My refactoring heuristics (4)

Posted by Albert Gareev on Jul 05, 2010 | Categories: ImplementationNotes

“Refactoring is a disciplined technique for restructuring an existing body of code, altering its internal structure without changing its external behavior. Its heart is a series of small behavior preserving transformations. Each transformation (called a ‘refactoring’) does little, but a sequence of transformations can produce a significant restructuring. Since each refactoring is small, it’s less likely to go wrong. The system is also kept fully working after each small refactoring, reducing the chances that a system can get seriously broken during the restructuring. “

Martin Fowler

Test Automation / VBScript / Refactoring

Subject: Function Library

Heuristic: Group Constants Together

1) If you have a few constants (or hard-coded values) used in private or public functions within a function library, move them to a heading section, and re-declare as private or public, depending on the scope.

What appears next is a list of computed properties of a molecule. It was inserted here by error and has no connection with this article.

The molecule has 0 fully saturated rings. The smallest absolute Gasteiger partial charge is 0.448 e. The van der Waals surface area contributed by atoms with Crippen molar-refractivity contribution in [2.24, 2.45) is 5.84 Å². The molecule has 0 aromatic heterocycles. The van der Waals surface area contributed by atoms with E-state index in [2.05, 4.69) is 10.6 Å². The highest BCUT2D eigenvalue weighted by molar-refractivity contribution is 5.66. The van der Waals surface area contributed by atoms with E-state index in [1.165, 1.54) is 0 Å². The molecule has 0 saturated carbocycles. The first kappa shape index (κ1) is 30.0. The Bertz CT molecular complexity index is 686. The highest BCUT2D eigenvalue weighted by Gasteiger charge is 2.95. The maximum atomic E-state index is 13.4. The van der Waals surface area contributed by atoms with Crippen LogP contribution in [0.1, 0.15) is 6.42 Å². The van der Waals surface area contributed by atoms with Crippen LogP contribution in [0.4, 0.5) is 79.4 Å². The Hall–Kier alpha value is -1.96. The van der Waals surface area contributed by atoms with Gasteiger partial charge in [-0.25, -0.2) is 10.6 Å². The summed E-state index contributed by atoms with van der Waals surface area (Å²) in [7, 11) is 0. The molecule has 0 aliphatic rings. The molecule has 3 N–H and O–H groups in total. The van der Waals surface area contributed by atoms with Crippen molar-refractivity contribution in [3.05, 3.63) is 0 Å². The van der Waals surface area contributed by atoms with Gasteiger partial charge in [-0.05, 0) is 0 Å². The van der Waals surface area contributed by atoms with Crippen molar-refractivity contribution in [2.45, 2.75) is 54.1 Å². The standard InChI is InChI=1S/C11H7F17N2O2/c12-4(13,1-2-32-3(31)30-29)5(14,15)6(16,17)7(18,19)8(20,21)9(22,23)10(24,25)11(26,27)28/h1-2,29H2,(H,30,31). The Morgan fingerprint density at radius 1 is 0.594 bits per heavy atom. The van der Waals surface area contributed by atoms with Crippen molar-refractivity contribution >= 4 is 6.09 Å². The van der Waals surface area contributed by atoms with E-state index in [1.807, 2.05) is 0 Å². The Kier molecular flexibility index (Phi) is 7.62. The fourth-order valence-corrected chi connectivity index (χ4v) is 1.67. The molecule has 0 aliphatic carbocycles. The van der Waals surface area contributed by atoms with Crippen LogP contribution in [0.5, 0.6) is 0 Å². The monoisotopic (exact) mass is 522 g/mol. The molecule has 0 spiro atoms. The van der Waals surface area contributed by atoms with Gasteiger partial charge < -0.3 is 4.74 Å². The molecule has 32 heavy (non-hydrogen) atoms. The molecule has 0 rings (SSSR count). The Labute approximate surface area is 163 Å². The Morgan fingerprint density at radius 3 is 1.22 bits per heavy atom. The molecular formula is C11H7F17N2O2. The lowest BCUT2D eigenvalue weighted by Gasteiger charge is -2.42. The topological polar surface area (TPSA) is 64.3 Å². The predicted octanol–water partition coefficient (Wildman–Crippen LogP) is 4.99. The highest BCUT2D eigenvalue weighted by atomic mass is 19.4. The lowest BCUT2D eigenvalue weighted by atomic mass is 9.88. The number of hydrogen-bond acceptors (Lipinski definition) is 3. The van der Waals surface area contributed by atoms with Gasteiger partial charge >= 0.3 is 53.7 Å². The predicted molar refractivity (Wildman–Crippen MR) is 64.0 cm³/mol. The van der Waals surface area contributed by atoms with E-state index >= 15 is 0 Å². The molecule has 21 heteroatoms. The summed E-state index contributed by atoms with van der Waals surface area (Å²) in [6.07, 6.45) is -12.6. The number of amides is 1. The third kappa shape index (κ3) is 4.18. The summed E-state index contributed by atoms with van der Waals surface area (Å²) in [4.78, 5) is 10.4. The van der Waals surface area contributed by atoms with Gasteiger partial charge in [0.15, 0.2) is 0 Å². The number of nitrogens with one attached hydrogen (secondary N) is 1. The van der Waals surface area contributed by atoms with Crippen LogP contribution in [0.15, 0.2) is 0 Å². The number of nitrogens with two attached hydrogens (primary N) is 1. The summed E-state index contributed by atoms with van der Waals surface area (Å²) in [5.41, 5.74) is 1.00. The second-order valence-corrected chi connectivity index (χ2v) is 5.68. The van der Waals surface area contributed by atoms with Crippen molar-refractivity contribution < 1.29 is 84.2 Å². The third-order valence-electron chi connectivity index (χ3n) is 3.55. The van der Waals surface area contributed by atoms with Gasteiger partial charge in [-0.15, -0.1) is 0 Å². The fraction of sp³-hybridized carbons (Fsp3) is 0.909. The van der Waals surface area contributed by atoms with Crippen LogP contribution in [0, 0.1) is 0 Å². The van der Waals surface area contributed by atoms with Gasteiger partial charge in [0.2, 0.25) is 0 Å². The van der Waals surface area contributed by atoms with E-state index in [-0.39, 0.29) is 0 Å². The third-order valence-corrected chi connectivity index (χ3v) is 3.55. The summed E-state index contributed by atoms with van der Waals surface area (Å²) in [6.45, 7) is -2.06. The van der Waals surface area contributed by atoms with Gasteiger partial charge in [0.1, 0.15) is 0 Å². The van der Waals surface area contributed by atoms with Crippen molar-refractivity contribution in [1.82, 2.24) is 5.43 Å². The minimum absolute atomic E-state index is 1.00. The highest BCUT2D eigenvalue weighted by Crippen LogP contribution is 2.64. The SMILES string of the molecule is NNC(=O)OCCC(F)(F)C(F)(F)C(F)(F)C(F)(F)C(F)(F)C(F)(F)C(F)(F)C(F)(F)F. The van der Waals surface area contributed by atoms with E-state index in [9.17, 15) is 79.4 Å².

2) If you have a significant number of constants used by functions from different libraries, consider creating a separate library to keep all constants together in one place.

3) If you have a set of constants, for instance, like test log messages, group the entire set in an array or Dictionary type of structure.

Heuristic: Redundant Functions

Review mid-level function libraries, and move duplicating low-level functions away.

Examples: math operations, string or date functions.

Heuristic: Unit Tests

Keep the code you wrote to test or debug your functions [in a separate library]. Even if it’s written “dirty way”, it still might be better than write from scratch next time.

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This work by Albert Gareev is licensed under a Creative Commons Attribution-NonCommercial-NoDerivs 3.0 Unported.